Holiday time – My Mother’s Way’s

Here in Australia it is ‘holiday’ time. Our roads are quiet from traffic. Families are at the beach, camping or overseas enjoying other cultures. Yesterday it was 40c so some of us who are not away flooded to our larger shopping centres for a cool down or to the beach, swimming pools. As children in my day, before water restrictions, we would put on our swimmers/bathers and turn the sprinkler system on in our backyard and play for ages frolicking under the cool spray.


A necessity

The limited time available for recreation in this era was spent in a variety of ways, In town, tennis parties and cricket matches were becoming popular; in the country, the family picnic or bush trip was a popular source of pleasure. Great preparations were made for these outings; the hampers packed full of delicious, home-made provisions, the billy stowed carefully into a saddlebag or cart, suitable hats and boots donned, and the horses saddled.

Some lucky folk took holidays to the seaside or other parts of the country, and a few even packed their trunks for long sea voyages to other parts of the world. Most, however, contented themselves with outings closer to home, and derived their amusement from the local show, annual church picnic and municipal get-togethers. A gret deal of entertainment was had at home. Evenings around the piano, tea parties on the verandah or picnics in the far paddock or on the riverbank were convenient and inexpensive way of entertaining friends and neighbours. Even these events required considerable preparation, as the hints here illustrate, and reliable ways of lighting the campfire and cooking the butter were always sought by wives and mothers. Mothers and grandmothers were expert in planning and preparing for these family-centred forms of relaxation. These hints reveal that no detail was over-looked, and that their economical and practical ideas contributed greatly to the enjoyment of the whole family.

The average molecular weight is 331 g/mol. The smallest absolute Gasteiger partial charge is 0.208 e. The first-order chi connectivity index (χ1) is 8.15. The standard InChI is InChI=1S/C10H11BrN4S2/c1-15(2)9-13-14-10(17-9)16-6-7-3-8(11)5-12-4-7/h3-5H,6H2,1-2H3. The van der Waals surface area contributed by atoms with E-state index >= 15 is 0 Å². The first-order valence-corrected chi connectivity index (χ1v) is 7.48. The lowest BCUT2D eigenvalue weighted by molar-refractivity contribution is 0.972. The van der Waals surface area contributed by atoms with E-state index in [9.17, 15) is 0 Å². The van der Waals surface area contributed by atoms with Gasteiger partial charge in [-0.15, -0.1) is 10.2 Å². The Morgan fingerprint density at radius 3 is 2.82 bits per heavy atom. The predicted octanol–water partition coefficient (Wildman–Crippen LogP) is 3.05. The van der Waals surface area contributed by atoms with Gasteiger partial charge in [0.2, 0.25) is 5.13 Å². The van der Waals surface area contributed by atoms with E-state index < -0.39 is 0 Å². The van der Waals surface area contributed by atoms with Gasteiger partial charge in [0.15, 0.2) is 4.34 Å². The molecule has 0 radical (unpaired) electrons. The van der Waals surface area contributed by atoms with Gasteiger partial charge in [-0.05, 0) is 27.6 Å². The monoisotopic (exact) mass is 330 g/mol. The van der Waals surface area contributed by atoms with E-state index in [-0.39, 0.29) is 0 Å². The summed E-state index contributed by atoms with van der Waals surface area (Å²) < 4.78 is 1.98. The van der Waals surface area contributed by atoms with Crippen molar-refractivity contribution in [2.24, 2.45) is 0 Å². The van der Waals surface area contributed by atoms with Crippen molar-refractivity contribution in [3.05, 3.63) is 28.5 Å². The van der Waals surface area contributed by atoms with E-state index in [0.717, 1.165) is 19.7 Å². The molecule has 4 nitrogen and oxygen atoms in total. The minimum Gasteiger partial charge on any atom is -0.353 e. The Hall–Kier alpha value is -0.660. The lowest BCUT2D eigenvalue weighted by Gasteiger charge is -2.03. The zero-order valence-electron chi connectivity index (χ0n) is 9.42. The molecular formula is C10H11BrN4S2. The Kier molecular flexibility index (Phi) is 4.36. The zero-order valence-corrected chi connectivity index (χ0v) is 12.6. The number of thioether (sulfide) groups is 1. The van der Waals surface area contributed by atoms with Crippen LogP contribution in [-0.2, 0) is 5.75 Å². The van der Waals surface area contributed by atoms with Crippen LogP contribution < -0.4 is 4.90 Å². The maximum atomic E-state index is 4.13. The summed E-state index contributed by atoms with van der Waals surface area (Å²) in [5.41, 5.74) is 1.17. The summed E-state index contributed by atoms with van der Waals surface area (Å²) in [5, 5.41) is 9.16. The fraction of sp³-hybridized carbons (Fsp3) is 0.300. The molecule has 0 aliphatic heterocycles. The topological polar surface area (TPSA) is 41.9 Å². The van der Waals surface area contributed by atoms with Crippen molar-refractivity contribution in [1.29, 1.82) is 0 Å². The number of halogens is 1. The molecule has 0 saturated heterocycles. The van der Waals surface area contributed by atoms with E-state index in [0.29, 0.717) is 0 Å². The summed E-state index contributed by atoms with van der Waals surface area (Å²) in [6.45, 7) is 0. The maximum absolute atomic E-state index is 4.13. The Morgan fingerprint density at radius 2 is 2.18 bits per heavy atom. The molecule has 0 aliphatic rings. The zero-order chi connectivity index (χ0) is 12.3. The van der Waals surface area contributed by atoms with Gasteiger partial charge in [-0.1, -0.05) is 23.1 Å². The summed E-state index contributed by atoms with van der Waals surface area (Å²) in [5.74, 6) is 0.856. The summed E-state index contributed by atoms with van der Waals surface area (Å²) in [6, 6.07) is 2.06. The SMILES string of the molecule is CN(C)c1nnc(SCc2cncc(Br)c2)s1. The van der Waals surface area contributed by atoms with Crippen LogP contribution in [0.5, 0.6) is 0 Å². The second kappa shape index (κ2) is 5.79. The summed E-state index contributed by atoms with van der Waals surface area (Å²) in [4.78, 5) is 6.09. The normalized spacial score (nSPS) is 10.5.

Carry a square of waterproof canvas or sailcloth in the car for laundry purposes when touring in the outback. Lay the spare tyre on the ground or on a rock, spread the canvas over, press it in and fill the depression with water. Safe, clean and easier to carry than a tub, large bucket or basin, and the wheel is always with you.

When out camping, put unpeeled bananas into the coals of your fire to taste the pleasure of real, natural food.

Make oilcloth or baize slips for your cushions before going on a holiday tour. You will not have to worry about the ground being damp, and a soapy cloth keeps them looking like new.

Keep moths from your bathers during the winter by placing the perfectly dry costume in a screw-top Mason jar –                                            (How interesting…or…bizarre)

**** This is a gem…is this before or after she has cooked the dinner and washed up etc.?

If you live in a lonely, isolated place with little opportunity for social evenings, dress up for your radio entertainment at home. A quick warm to cool shower, a liberal shake of your favourite talcum powder, clean undies and a nice frock, and instead of the family drudge, a dainty leisured lady is ready to enjoy the evening’s offering of music, comedy or drams. It may startle the family at first, but it acts as an example.